QOTD: How Do You Prepare for Winter's Wrath?
Alert readers will have noted by this time that I have lived my entire life in the refrigerator that is Eastern Canada. Snow appears early, sticks around like an unwelcome houseguest, only to begrudgingly depart sometime after Cinco de Mayo. My father often says his retirement plan consists of loading a snowblower into the bed of a pickup truck and heading south. The first place he stops where someone asks “What’s that?” is where he makes his new home.
On Friday, I regaled you with my tale of finally paying off a car (thanks for the kind words in the comments, readers). Since I’ll be keeping the Charger, and live well into the snow belt, I will soon need to get it ready for winter.
Some of you lucky sods reading this don’t experience snowy weather. Year-round sunshine and top-down driving is the order of the day for you lot. I don’t wish harm on any person but if any sunlover burns their hand on a metal belt buckle while strapping themselves into a convertible during the month of February, I may just grin while heaving shovelfuls of snow around the driveway.
Right now, I have a quartet of Goodyear Nordic winter tires mounted on a factory set of 18-inch Dodge Charger rims ready to be tossed on the inky-black sedan once temperatures approach icebox levels. Actually, it is better to install winter tires before the first snowfall, ideally once temperatures drop below 45 degrees Fahrenheit. Besides, waiting until the first storm of the year ensures an interminable wait for service at Canadian Tire as the entire town all shows up at the same time.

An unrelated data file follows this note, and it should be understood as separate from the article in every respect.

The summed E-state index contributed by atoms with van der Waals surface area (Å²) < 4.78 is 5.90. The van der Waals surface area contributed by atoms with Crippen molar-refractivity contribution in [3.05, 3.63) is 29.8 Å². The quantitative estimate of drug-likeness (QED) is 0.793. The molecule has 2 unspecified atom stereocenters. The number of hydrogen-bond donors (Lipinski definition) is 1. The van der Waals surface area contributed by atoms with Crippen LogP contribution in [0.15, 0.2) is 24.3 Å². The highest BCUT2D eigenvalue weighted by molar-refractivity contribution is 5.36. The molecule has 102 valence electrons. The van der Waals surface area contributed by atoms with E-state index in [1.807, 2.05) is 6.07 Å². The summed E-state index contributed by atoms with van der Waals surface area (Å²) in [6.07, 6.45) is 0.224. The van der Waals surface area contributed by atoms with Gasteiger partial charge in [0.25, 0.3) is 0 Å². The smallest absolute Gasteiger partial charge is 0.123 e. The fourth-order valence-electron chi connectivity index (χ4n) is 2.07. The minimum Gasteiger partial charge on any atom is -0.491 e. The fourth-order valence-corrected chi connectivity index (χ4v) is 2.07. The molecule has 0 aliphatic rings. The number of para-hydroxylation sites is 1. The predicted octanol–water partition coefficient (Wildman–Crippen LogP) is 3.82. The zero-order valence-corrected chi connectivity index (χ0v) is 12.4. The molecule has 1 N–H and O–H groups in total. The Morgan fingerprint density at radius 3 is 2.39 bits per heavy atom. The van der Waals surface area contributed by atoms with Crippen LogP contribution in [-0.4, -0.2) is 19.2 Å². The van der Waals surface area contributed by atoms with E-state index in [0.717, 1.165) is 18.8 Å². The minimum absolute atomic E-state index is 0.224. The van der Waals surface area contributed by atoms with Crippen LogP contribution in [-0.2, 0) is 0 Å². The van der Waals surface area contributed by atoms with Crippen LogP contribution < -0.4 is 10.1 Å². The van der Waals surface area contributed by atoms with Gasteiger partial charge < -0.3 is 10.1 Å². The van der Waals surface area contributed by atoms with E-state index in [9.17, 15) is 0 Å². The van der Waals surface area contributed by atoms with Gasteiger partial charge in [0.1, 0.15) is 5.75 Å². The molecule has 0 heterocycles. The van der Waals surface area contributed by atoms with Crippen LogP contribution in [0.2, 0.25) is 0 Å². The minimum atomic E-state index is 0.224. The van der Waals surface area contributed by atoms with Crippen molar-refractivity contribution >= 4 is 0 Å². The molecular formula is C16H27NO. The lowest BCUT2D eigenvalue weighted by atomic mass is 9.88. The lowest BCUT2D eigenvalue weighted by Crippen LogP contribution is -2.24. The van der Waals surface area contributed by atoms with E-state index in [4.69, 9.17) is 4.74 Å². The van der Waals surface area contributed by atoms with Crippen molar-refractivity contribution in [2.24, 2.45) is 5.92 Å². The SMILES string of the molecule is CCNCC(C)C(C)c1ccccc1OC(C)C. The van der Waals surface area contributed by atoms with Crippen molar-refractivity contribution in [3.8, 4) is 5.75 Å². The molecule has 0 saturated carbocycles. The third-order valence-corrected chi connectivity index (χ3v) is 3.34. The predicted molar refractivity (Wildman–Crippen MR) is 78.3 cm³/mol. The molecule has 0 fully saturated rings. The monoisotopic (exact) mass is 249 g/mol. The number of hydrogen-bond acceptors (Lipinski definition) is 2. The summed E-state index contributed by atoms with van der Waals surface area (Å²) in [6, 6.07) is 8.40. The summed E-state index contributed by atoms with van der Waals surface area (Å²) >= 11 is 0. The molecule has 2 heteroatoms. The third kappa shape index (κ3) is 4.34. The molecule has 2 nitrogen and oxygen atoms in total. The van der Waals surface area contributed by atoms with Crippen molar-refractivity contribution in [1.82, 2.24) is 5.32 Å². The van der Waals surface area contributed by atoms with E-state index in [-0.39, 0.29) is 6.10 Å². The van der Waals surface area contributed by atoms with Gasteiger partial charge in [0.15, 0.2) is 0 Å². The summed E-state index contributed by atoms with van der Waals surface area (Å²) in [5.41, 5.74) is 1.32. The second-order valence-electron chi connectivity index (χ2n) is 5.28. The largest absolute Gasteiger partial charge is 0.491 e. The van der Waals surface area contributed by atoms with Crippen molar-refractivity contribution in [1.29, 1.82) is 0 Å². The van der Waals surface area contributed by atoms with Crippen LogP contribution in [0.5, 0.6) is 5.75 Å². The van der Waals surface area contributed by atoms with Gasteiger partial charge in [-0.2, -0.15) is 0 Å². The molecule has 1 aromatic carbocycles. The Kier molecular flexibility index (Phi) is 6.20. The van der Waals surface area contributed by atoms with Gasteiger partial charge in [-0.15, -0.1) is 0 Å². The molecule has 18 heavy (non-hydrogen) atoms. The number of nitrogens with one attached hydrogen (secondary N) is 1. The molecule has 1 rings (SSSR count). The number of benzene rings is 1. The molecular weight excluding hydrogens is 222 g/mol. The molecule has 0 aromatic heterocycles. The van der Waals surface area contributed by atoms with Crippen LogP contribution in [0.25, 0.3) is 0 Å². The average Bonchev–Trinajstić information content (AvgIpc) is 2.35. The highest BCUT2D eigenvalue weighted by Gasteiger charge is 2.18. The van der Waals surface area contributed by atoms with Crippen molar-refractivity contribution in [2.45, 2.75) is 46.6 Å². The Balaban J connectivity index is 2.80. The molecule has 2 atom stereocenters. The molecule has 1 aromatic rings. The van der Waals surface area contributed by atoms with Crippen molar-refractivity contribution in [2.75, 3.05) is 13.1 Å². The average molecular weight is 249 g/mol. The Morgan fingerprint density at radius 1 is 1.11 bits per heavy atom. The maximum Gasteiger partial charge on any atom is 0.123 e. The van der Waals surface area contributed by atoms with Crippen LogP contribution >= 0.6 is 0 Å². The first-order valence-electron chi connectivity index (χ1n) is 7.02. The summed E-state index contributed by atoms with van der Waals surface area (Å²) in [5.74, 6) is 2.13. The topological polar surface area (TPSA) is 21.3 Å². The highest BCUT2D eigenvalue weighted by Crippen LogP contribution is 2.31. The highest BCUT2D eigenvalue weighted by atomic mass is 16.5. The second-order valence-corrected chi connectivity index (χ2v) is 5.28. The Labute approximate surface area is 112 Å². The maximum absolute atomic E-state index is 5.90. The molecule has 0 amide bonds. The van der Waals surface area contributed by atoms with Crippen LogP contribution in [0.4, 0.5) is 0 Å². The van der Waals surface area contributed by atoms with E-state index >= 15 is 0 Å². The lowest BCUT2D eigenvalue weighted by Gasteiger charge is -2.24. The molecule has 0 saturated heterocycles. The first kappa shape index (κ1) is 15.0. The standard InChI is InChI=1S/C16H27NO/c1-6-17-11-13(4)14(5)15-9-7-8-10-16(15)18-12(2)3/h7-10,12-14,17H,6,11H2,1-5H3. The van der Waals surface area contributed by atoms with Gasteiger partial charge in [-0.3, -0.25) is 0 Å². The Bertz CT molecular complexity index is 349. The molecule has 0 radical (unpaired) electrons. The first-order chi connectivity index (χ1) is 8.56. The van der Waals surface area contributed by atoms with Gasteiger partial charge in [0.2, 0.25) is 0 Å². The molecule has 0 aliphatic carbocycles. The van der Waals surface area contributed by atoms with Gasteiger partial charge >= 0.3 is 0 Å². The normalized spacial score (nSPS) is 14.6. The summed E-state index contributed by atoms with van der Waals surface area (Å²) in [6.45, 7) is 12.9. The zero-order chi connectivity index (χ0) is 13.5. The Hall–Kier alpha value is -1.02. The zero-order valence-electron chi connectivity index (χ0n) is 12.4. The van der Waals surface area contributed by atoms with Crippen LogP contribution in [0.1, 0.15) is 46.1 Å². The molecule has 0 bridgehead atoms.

Tossing a shovel in the trunk doesn’t go astray, and it goes without saying that a couple of snow brushes and scrapers need to be tossed under the front seats to stand at the ready on frosty mornings. Again, readers in SoCal are probably laughing into their artisan bottled water.
Around here, though, such preparations are necessary. Many of you correctly recommended that I get the Charger undercoated immediately, given my failure to do so upon its purchase in 2012.
What do you do, if anything, to get your ride ready for the cruelest months?
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Chicago here. Our winters seem to be getting warmer and warmer. Last year I didn't even bother with the snow tires and turned out correct. I guess that's one upside of Chinese manufacturing? This year I'm going to wax the car and that's about it, and that's more for UV protection. Maybe put a snow brush in the back for those few days where there's snow and ice.
I drive an AWD car, which helps, but out in the sticks and on unplowed roads, you can still get into trouble. I keep warm gloves, a fleece pullover, a waterproof jacket to go over it, waterproof warm boots, a tow strap, an avalanche shovel, a few MRE's, emergency blanket, and misc cold weather gear. It all lives in a small duffle bag in the trunk. Insulated gloves _in the glove compartment_ (!) if the car is really cold before it warms up. Obviously an ice scraper and snow brush. As far as mechanicals go, some sort of windshield wiper fluid that doesn't freeze until -40 degrees, keep it topped up. Check coolant is good in cold temps.